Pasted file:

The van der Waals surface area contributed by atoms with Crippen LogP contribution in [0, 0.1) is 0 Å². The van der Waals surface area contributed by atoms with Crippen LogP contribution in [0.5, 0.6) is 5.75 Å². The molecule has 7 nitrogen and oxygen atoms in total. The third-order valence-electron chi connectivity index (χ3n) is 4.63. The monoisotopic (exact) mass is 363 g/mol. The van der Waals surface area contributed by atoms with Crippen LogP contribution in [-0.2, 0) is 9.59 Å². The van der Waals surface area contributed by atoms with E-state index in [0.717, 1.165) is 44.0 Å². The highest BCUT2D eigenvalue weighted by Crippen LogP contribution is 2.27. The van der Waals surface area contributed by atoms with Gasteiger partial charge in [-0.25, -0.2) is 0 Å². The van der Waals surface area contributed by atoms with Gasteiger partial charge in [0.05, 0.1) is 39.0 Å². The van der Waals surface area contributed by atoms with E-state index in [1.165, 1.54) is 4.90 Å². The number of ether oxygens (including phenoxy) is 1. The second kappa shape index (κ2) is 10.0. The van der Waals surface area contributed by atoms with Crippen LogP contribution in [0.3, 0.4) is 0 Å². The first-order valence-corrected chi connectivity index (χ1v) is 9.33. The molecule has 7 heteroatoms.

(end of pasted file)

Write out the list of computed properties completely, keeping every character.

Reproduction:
The van der Waals surface area contributed by atoms with Crippen LogP contribution in [0, 0.1) is 0 Å². The van der Waals surface area contributed by atoms with Crippen LogP contribution in [0.5, 0.6) is 5.75 Å². The molecule has 7 nitrogen and oxygen atoms in total. The third-order valence-electron chi connectivity index (χ3n) is 4.63. The monoisotopic (exact) mass is 363 g/mol. The van der Waals surface area contributed by atoms with Crippen LogP contribution in [-0.2, 0) is 9.59 Å². The van der Waals surface area contributed by atoms with E-state index in [0.717, 1.165) is 44.0 Å². The highest BCUT2D eigenvalue weighted by Crippen LogP contribution is 2.27. The van der Waals surface area contributed by atoms with Gasteiger partial charge in [-0.25, -0.2) is 0 Å². The van der Waals surface area contributed by atoms with Gasteiger partial charge in [0.05, 0.1) is 39.0 Å². The van der Waals surface area contributed by atoms with E-state index in [1.165, 1.54) is 4.90 Å². The number of ether oxygens (including phenoxy) is 1. The second kappa shape index (κ2) is 10.0. The van der Waals surface area contributed by atoms with Crippen LogP contribution in [0.3, 0.4) is 0 Å². The first-order valence-corrected chi connectivity index (χ1v) is 9.33. The molecule has 7 heteroatoms.